My commentary: While I am not surprised that the least effective marketers don’t have clarity of vision, I do find it surprising that around 40% of effective marketers don’t know what success looks like within their organization. I’m curious how a nonprofit can be successful with content marketing if they don’t know what success looks like.
3 takeaways for success
Given these findings, how can you make your content marketing more effective? Here are three tips:
- Give it time – Don’t expect to transform your content marketing overnight. Understand the resources available (budget, people, etc.) and structure a realistic timeline to create, document, and implement your content marketing strategy. (Remember 55% of the most effective nonprofit marketers say their organization’s content marketing program is in the sophisticated/mature phase.)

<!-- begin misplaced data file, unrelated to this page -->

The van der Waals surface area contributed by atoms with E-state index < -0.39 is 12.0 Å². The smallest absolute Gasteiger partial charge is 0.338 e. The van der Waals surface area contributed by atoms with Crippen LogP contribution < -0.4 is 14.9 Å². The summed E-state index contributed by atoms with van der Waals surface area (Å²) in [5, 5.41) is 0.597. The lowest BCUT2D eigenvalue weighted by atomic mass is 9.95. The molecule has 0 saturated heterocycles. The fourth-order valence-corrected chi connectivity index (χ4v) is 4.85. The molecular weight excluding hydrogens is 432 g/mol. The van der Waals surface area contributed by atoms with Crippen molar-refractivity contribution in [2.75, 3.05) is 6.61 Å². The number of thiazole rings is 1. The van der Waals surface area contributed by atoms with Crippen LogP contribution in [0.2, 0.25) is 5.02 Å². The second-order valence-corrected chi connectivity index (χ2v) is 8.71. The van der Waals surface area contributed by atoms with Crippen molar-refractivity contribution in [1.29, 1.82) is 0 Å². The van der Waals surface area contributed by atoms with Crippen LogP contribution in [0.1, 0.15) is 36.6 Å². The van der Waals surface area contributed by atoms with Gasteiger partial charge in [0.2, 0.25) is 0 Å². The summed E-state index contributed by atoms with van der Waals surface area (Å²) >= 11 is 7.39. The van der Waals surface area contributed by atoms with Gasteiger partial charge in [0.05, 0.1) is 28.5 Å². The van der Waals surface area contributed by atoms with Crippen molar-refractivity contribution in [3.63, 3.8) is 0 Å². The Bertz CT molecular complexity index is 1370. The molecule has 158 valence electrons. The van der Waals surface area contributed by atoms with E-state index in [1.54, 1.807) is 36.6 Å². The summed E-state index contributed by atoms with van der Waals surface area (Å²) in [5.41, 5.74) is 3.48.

- Create clarity – Ensure your content marketing strategy also documents what success or effectiveness looks like in your organization. Incorporate measurable benchmark goals for specific tactics as well as the overall strategy.
- Communicate regularly – Get your team together to talk about what’s happening, what challenges arise, and what adjustments might be necessary. Consider implementing a project management system that requires ongoing communication on progress. Don’t forget to communicate the vision, strategy, and success clarity to all involved – from the C-suite to external partners. Update them on a regular basis.
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Cover image by Joseph Kalinowski/Content Marketing Institute